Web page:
Lapland Longspur. Sorry it’s fuzzy. He would not hold still.
The summer residents started with the robins coming in on March 7 this year. Then on the 5th of April, hundreds of them showed up. I have never seen so many birds of one variety together, ever. Hubby and I lost count of them. After about 2 weeks of eating everything they could find, most of the robins moved on. We still have about 20 breeding pairs left that will stay all summer. We get most of the varieties of blackbirds, from grackles to yellow-headed ones. Cedar waxwings came in the middle of March and I think they are still here, down in the grove. I can hear them, but not see them. And of course, my favorite, the mourning dove shows up April. We have a large variety of sparrows, some wrens, warblers and flycatchers. The elusive veery and brown thrasher stay in the bottom of the grove and are mostly heard, but not seen. The yellow bellied sapsucker, flicker and red bellied woodpecker have joined our other woodpeckers. We have one very confused male hairy woodpecker that thinks he’ll find a mate by tapping on sheet metal; ALL DAY! I think he’ll be very disappointed this year. The rose-breasted grosbeak showed up a couple of days ago and this morning we finally saw our pair of wood ducks.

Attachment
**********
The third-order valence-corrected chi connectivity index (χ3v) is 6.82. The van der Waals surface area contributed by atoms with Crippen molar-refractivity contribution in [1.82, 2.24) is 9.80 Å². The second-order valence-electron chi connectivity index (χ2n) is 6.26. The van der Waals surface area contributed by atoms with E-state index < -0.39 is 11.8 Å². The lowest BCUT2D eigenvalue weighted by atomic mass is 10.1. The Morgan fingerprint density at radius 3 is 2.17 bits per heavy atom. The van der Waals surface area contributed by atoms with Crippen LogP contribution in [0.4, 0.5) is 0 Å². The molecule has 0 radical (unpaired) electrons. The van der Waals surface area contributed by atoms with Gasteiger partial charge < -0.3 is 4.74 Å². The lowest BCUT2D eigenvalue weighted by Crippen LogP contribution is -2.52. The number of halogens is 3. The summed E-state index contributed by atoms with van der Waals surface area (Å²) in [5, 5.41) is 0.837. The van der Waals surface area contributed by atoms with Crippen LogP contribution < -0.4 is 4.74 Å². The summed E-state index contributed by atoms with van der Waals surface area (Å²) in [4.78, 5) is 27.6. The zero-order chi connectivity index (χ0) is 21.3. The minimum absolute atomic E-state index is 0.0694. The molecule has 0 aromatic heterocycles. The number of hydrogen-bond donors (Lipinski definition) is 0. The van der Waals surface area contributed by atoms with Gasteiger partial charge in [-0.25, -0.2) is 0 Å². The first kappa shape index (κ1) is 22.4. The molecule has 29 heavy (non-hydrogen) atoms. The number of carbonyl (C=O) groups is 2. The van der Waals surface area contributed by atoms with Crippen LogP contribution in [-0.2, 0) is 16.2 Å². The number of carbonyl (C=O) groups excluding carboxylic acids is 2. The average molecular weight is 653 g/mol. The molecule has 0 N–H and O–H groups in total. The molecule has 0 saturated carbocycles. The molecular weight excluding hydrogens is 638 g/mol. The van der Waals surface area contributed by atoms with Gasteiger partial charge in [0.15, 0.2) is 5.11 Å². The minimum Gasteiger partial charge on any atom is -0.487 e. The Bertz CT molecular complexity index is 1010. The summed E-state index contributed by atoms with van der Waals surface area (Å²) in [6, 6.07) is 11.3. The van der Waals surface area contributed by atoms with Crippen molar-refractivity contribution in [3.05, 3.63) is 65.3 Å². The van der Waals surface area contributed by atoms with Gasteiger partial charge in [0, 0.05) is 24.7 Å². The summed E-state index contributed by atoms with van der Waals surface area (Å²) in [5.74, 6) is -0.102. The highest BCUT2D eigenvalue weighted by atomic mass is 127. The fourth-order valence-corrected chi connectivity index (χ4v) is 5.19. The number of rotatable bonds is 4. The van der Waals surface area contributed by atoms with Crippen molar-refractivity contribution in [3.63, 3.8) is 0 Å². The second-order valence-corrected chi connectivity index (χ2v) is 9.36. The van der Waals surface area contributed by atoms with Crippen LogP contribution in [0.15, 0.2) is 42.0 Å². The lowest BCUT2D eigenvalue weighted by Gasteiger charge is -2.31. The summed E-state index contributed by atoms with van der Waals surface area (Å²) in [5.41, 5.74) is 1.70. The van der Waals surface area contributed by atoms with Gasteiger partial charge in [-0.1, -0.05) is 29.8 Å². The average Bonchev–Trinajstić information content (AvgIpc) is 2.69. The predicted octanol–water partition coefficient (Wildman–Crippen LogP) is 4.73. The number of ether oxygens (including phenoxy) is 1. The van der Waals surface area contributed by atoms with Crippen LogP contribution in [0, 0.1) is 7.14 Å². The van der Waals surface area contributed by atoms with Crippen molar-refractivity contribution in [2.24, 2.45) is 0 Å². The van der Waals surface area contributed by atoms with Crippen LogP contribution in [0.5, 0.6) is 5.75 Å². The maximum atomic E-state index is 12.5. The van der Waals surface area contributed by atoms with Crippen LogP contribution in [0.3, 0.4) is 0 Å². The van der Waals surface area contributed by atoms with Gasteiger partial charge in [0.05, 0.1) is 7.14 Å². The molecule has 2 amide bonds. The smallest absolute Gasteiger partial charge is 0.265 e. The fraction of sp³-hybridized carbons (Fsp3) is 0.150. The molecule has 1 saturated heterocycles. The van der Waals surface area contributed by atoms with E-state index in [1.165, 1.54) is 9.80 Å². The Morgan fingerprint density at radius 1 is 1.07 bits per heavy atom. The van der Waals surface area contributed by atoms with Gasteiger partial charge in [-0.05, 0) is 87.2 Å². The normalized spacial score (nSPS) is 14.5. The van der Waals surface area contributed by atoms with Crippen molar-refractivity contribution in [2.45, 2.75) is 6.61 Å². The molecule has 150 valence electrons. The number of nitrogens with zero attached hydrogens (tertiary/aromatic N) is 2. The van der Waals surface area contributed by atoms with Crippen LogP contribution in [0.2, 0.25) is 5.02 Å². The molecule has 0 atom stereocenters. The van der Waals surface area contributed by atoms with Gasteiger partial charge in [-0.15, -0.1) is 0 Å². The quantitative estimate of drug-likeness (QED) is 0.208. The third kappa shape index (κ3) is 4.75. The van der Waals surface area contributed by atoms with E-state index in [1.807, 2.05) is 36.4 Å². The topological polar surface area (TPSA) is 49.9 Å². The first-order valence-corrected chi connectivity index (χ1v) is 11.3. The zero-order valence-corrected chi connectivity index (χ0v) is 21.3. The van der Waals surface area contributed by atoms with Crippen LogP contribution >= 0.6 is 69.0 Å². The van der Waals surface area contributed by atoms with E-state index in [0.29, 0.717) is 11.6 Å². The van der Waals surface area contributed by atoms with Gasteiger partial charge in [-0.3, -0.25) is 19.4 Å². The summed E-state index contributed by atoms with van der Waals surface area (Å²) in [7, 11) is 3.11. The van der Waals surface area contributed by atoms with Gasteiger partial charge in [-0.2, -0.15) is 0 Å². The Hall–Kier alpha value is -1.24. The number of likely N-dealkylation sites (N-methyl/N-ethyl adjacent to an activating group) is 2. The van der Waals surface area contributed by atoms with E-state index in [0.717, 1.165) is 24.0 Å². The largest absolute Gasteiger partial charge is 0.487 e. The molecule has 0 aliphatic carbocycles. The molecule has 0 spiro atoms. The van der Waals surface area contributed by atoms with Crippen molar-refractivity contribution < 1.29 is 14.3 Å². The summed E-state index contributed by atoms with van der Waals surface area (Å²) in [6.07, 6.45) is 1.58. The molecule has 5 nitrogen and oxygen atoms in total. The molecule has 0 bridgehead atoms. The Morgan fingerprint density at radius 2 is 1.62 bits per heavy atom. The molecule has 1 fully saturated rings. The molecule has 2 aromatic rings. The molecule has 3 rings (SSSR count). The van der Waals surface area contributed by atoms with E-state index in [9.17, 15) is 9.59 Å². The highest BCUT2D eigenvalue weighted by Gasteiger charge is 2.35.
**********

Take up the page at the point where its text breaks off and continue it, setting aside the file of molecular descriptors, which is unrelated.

Male Rose-breasted Grosbeak. More beautiful than this picture shows.
OK, OK….Hubby keeps asking me, “Did you tell them?” So I’ll tell you. The hummers are here. They came in 2 days ago. For someone that claims to not care about “those stinking birds”, he is always letting me know what he has seen. And he spends hours in the summer, watching the birds with me. He is so excited to see the hummingbirds show up. He’d been pestering me to put up the feeders, so I did on Wednesday morning. And within an hour I saw a male ruby-throated eating.